According to Department of Homeland Security data, American taxpayers are paying approximately $319 per day to keep illegal alien mothers and children together, who had been caught crossing the border illegally. A Department of Health and Human Services official recently told NBC News that housing unaccompanied minors in tent cities, some of which are on military bases, cost $775 per person per night.
On average, according to Immigration and Customs Enforcement (ICE), a stay in detention runs to 44 days per person. An the number of persons apprehended and kept in federal facilities is increasing due to the Trump administration’s stricter enforcement of immigration laws.
For fiscal 2018, DHS predicts there will be an average of 51,379 people held in immigration detention centers each da. This represents a significant increase when compared to recent years, when the average stayed in the 30,000s.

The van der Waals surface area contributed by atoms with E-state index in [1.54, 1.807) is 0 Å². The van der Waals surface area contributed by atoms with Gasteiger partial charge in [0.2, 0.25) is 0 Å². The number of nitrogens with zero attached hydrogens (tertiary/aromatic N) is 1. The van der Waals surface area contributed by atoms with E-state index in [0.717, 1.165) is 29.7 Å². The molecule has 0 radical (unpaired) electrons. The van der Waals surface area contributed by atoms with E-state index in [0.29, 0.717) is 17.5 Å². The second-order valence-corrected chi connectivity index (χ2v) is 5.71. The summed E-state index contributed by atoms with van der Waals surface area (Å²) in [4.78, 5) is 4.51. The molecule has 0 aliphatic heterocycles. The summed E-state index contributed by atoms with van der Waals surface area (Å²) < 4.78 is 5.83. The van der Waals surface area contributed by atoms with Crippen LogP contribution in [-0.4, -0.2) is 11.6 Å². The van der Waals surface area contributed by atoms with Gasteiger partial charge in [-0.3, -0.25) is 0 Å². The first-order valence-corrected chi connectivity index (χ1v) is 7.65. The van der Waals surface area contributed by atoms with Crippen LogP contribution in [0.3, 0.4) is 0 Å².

The rise in the cost of border enforcement can be seen in the increase of federal grants for shelters, foster care and other child welfare services for detained illegal unaccompanied and separated children. The price tag went from $74.5 million in 2007 to $958 million in 2017, according to an Associated Press report. Costs are expected to rise: the federal government is requesting bids for additional services that will top $500 million.
The above figures do not, however, include increased costs for equipment and manpower, for instance, on the part of immigration enforcement agencies and bureaucracies. In reference to the increased costs, President Donald Trump recently said, “Illegal immigration costs our country hundreds of billions of dollars.” He added, “Imagine if we could spend that money to help bring opportunity to our inner cities and our rural communities and our roads and our highways and our schools.” According to an analysis authored by the Federation for American Immigration Reform, American taxpayers are billed more than $115 billion annually. Detention costs are thus just a fraction.